A pattern is essentially a recurring “thing”. It could be behaviors, defects, markings, traffic, or anything else that can be observed or monitored.
The relevance to Lean is that the pattern is caused by something. Pure randomness is actually surprisingly uncommon in nature, and even less common in the workplace. Nearly everything has a cause if you look hard enough.
And in the case of a pattern, when the cause repeats over and over, it presents an outstanding opportunity to make an improvement. Because of their repetitive nature, they tend to be items that show up far to the left of Pareto Charts. That means the finding patterns of problems can give you the best bang for the improvement buck.
If you like this reference guide, please help us spread the word about it!
Some patterns are very easy to spot. If every fifth item has a defect, and there are five machines making the product, it doesn’t take rocket science to check if one of the machines is the problem.
Other situations, however, are much more difficult to uncover. In a work environment, there are often many things happening at the same time, so attention is divided. It can be extremely hard to correlate things together—say that Tuesday morning attendance is very poor the morning after the local team plays Monday night football.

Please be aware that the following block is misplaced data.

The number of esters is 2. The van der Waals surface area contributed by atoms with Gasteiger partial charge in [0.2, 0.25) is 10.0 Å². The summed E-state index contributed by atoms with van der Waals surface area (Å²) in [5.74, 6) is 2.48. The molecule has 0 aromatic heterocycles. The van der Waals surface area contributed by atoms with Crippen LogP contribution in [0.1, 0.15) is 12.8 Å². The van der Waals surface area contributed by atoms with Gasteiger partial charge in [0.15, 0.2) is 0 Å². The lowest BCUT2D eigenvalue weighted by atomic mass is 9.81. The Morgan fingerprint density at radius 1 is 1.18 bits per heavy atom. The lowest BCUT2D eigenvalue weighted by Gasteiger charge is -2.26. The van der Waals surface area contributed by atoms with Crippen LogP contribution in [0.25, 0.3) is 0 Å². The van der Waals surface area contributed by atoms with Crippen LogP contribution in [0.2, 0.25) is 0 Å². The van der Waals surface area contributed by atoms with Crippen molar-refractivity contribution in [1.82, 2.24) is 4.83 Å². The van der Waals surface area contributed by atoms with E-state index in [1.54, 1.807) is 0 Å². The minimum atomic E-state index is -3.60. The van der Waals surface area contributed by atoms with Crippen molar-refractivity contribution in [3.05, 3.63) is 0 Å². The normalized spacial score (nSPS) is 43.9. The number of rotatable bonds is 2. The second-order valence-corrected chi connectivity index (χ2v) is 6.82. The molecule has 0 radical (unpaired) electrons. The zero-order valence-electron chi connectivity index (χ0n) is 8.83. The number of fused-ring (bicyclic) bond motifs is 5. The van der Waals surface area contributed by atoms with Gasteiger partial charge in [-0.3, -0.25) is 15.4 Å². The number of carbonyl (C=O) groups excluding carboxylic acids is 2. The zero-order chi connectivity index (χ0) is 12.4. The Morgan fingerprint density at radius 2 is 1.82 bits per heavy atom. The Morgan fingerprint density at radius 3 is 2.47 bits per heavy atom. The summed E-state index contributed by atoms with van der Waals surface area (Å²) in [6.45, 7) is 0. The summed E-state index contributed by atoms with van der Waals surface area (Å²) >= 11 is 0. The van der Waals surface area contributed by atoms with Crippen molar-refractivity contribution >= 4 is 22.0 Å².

For this reason, tracking data and using a variety of problem solving tools can help identify patterns far more readily than the naked eye can.
Pivot tables can help uncover linkages, but the right data must be plugged in, and the investigator still has to come up with hypotheses about what is going on. Run charts are great at showing time based patterns. Pareto charts show common problems that may be associated with a pattern of errors.
Broken patterns are also good indicators of problems. If a demand chart shows a repetitive pattern based on the day of the week, and suddenly Wednesday’s orders are way down, it bears investigating.
In this series of letters, which one would you take a closer look at:
You would obviously look at the one that stands out. In a Lean environment, you also look for breaks in patterns that could indicate a change has occurred.
Investigate whenever a pattern appears or disappears. It means something has changed.
Use data crunching tools to uncover the hidden patterns, but remember that there is a cost to data collection. Forming educated guesses about what might affect a process can help reduce the data that you need to collect.